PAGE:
Smoking and hypertension
- Norman M Kaplan, MD
Norman M Kaplan, MD
- Editor-in-Chief — Nephrology
- Section Editor — Hypertension
- Clinical Professor of Internal Medicine
- University of Texas Southwestern Medical Center
- Section Editors
- George L Bakris, MD
George L Bakris, MD
- Editor-in-Chief — Nephrology
- Section Editor — Hypertension
- Professor of Medicine
- The University of Chicago
- James K Stoller, MD, MS
James K Stoller, MD, MS
- Section Editor — Chronic Obstructive Pulmonary Disease
- Jean Wall Bennett Professor of Medicine, Samson Global Leadership Academy Endowed Chair
- Cleveland Clinic Lerner College of Medicine
- Chairman, Education Institute, Cleveland Clinic
SMOKING AND HYPERTENSION
Tobacco use is the most common cause of avoidable cardiovascular mortality worldwide . There are now 1.3 billion cigarette smokers, 82 percent in developing countries, and if current practices continue, there will be an estimated one billion tobacco-related deaths during the 21st century. The immediate noxious effects of smoking are related to sympathetic nervous overactivity, which increases myocardial oxygen consumption through a rise in blood pressure, heart rate, and myocardial contractility .
Chronically, cigarette smoking induces arterial stiffness which may persist for a decade after smoking cessation . The incidence of hypertension is increased among those who smoke 15 or more cigarettes per day , and the coexistence of hypertension and smoking decreases left ventricular function in asymptomatic people .
With each cigarette, the blood pressure rises transiently and the pressor effect may be missed if the blood pressure is measured 30 minutes after the last smoke. The transient rise in blood pressure may be most prominent with the first cigarette of the day even in habitual smokers. In one study of normotensive smokers, there was an average elevation in systolic pressure of 20 mmHg after the first cigarette (figure 1) . Furthermore, ambulatory blood pressure monitoring suggests an interactive effect between smoking and coffee drinking in patients with mild primary hypertension (formerly called "essential" hypertension), resulting in a mean elevation in daytime systolic pressure of approximately 6 mmHg .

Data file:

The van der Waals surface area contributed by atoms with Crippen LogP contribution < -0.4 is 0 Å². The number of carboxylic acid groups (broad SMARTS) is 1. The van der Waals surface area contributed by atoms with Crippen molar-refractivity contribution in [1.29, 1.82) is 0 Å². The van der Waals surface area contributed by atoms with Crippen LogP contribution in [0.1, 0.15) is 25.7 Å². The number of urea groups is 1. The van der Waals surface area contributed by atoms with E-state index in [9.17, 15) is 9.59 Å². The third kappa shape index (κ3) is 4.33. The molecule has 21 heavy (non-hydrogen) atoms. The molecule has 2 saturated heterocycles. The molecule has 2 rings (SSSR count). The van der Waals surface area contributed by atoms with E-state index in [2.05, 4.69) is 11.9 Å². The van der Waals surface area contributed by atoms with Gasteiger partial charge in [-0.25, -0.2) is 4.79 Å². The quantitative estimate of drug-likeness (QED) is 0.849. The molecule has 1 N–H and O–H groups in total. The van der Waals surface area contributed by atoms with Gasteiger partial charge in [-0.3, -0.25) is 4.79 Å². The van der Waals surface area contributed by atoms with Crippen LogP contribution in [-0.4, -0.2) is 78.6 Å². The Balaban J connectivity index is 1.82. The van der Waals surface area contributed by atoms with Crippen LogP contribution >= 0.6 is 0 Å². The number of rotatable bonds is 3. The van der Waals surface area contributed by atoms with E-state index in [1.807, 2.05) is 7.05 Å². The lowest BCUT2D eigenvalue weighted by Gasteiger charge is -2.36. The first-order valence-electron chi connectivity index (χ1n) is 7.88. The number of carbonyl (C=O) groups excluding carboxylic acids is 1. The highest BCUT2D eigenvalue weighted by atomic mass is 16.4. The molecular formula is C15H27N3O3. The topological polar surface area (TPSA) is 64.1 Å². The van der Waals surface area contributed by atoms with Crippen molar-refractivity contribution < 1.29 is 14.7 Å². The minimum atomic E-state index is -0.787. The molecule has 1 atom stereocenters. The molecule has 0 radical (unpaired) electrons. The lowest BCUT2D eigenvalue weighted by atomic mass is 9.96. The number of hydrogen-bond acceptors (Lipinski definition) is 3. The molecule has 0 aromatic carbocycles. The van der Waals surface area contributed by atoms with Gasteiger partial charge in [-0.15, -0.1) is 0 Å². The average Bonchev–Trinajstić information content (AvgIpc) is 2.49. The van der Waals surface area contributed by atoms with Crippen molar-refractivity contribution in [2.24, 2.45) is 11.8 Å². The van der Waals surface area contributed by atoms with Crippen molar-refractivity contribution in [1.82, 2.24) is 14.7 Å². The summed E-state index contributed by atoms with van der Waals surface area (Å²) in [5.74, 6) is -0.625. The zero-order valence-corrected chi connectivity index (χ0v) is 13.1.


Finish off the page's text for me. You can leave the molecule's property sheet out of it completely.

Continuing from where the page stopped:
However, habitual smokers generally have lower blood pressures than nonsmokers as observed in most [8,9], but not all , studies. The mild reduction in blood pressure in smokers is related to decreased body weight . Support for this observation is the higher body weight and increased blood pressure among former smokers versus that observed among never-smokers . A vasodilator effect of cotinine, the major metabolite of nicotine, also may contribute to the lower blood pressure .
Despite these observations, smoking should be avoided in any hypertensive patient because it can markedly increase the risk of secondary cardiovascular complications and enhance the progression of renal insufficiency [14,15]. An example of the latter effect was observed in one prospective study (with a mean follow-up of 35 months) that examined the factors associated with alterations in renal function among 53 hypertensive patients in whom the serum creatinine concentration rose from 1.5 to 1.9 mg/dL (133 to 168 µmol/L) despite a significant reduction in the target mean blood pressure (127 to 97 mmHg) . Smoking was the most significant independent factor underlying progressive renal disease (serum creatinine 1.5 and 2.1 mg/dL [133 and 186 µmol/L] at the beginning and end of the study for smokers, respectively, versus 1.25 and 1.32 mg/dL [110 and 117 µmol/L] for nonsmokers, respectively). The mechanism underlying this adverse effect is unclear but may be related to the transient increase in systemic blood pressure with smoking being transmitted to the glomerulus, resulting in glomerular hypertension.
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